By Øyvind Holmstad [CC BY-SA 4.0] via Wikimedia Commons
This year, trash found along beaches that were targeted in a nationwide clean-up, grew by 10 percent, with a fifth of the garbage made up of various “on-the-go” food and drinks items including foil wrappers, bottles, and cups.
On average, 138 pieces of drink and food waste were collected for every 100 metres of the beach, with pieces picked up during the Great British Beach Clean of the Marine Conservation Society ranging from plastic straws and cutlery to lolly sticks and sandwich packaging.
The Marine Conservation Society (MCS) said that on-the-go pieces made up 20 percent of all the garbage that was found in the annual survey and clean-up this year, and 63 percent of the beach trash were dropped by the people.
The charity is requesting for a tax on single-use plastic items handed over for free when people order food and drinks to eat while they are out and about, including cups, straws, stirrers, lids, and cutlery, to help prevent the increasing tide of plastic items choking the oceans.
The call comes amid increasing concern regarding plastic waste in the oceans that were recently highlighted by the Blue Planet 2 documentary series of the BBC, which has urged the Government to pledge to examine charges or taxes for single-use plastics.
The MCS beach-and-river clean project officer, Lizzie Prior, stated: “The 5p single-use carrier bag charge has made a massive difference to the number of plastic bags entering our seas.
“If a levy was placed on single-use plastic such as straws, stirrers, cutlery, cups and cup lids, we’re confident that we’d find fewer of these items on our beaches.”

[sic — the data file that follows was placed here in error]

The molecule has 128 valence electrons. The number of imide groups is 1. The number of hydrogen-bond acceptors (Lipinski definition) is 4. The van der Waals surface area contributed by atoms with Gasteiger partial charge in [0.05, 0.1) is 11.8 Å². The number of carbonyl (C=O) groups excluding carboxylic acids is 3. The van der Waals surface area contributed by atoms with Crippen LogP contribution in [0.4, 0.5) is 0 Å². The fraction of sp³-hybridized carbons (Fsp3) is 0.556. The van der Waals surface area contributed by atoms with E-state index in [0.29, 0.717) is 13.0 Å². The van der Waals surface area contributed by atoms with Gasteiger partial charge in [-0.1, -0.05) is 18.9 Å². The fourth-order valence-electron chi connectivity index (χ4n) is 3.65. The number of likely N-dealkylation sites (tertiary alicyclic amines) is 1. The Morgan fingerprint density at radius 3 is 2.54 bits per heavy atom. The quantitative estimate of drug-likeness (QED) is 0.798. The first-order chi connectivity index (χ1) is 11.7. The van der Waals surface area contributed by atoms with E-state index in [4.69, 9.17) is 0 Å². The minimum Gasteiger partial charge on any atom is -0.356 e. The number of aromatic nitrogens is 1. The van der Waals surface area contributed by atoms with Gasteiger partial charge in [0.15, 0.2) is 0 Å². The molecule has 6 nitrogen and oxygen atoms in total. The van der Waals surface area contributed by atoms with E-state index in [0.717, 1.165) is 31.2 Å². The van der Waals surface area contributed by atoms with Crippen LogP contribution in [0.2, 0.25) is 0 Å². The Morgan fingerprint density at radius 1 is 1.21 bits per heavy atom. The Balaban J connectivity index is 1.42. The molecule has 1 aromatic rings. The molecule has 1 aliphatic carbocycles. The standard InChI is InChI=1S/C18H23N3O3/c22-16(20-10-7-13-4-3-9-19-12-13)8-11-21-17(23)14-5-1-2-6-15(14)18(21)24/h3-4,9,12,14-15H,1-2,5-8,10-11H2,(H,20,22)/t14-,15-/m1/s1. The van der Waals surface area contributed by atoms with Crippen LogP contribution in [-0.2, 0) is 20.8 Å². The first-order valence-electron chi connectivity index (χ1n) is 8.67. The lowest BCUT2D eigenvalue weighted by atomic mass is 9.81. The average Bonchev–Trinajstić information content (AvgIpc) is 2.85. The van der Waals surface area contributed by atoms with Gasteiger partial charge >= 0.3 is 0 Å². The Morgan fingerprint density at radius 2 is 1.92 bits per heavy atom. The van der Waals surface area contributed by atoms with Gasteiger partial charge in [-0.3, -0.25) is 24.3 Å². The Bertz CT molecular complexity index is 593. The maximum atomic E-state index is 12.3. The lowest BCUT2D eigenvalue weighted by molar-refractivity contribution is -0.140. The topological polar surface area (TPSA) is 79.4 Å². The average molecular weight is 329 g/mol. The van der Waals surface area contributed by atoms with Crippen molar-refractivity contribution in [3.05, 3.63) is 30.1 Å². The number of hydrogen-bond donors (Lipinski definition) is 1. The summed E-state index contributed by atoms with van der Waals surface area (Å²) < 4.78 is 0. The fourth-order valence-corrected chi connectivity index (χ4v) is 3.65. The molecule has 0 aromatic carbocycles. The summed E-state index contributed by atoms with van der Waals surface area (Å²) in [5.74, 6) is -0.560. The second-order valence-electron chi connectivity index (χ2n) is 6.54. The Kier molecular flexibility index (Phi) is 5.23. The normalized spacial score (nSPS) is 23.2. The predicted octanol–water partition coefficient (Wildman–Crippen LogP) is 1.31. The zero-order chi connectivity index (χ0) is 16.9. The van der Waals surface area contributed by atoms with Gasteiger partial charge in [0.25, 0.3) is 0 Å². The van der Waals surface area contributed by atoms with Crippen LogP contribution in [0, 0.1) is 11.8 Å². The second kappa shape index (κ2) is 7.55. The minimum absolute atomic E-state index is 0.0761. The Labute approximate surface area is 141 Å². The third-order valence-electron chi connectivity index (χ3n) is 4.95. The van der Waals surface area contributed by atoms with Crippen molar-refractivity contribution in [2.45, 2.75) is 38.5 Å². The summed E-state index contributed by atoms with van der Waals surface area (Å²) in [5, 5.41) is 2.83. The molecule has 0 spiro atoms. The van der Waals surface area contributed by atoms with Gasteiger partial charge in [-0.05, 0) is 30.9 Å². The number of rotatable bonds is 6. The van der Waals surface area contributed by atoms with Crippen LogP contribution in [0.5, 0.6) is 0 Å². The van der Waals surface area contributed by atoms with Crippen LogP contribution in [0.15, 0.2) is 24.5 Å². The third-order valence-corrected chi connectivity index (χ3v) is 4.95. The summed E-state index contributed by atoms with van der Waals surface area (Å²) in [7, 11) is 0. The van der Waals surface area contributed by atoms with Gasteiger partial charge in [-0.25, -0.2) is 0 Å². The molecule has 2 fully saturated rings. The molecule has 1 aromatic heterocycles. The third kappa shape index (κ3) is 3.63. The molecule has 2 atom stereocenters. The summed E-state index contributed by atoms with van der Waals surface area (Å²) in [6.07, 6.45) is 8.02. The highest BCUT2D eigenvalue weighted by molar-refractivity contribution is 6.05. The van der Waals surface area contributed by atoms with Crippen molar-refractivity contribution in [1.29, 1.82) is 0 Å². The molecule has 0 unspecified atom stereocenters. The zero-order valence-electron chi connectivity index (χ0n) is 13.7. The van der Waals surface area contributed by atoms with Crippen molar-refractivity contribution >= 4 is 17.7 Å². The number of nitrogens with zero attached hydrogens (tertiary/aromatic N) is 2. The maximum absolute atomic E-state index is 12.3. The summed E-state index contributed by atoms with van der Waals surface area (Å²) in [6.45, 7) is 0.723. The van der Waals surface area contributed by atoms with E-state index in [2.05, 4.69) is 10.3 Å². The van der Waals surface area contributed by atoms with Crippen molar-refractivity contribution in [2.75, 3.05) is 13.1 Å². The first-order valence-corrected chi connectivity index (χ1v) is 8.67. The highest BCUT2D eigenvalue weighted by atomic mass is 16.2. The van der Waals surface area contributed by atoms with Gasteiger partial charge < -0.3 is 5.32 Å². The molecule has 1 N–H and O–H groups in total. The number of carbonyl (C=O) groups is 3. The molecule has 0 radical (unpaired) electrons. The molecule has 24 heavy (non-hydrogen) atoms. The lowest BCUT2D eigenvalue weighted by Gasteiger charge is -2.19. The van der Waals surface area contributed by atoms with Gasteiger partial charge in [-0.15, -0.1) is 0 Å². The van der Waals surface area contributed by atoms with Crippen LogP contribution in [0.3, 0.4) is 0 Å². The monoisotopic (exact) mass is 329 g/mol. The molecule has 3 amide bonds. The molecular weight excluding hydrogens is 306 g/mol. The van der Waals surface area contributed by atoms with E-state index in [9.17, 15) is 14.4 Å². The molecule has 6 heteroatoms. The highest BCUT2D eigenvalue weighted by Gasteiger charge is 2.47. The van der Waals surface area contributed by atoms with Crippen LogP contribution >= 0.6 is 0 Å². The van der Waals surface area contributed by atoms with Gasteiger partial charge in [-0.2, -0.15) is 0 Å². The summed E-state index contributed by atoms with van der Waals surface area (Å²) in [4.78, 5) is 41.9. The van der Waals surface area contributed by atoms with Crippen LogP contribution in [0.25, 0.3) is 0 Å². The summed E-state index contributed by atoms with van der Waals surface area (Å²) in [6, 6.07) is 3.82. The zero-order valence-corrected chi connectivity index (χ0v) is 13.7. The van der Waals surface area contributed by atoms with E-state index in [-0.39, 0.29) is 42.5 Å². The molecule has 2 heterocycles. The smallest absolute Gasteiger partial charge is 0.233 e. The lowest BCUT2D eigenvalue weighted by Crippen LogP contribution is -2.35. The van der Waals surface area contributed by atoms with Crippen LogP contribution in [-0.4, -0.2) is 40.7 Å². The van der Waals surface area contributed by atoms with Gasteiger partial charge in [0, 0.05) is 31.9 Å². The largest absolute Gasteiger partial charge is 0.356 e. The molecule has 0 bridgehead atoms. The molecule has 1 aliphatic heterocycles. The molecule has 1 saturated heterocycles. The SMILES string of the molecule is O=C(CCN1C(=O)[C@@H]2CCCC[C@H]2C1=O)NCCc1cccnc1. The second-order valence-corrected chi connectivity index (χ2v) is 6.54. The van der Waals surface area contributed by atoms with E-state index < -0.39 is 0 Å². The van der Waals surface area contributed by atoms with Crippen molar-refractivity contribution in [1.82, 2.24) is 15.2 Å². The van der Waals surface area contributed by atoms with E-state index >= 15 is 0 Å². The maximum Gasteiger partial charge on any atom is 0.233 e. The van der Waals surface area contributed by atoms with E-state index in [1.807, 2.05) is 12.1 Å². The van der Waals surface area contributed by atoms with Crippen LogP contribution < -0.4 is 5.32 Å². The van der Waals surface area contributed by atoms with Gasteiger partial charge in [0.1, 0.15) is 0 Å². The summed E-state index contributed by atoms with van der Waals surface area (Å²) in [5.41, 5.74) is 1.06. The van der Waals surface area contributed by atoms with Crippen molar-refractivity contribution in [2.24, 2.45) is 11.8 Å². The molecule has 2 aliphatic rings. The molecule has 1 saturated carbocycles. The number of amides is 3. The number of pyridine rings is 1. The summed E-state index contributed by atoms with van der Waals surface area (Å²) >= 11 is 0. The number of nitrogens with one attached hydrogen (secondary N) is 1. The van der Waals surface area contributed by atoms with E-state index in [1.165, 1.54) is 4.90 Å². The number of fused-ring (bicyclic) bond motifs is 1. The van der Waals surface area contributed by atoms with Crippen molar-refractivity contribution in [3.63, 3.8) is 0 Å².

Sandy Luk, MCS chief executive, stated: “Our beach clean evidence shows a shocking rise in the amount of litter this year. Our oceans are choking in plastic.
“We urgently need a levy on single-use plastic as a first step.”
Overall, the amount of garbage that was picked up in the survey grew by 10 percent on the figures from 2016, with an average of 718 pieces of trash found on every 100 metres of the beach, as 6,944 volunteers cleaned 399 stretches of the coastline of the United Kingdom for this year’s event.
The MCS said that there had been a 27 percent rise in polystyrene or plastic items since 2008, with small pieces up 11 percent in 2016 and 38 percent in the decade.
In better news, the average number of plastic cups, plastic drink bottles, paper cups and lids are down from last year.
And there has been a 28 percent drop in bags that were found on beaches since the introduction of the plastic bag charge was introduced in Wales in 2011.
However, the Great British Beach Clean has also revealed a 94 percent increase in wet wipes that were found on the beaches of the United Kingdom in a single year.
MCS urged retailers to improve their labels on products that consumers think can be flushed down the toilet, and for manufacturers to exclude plastic from their “flushable” products.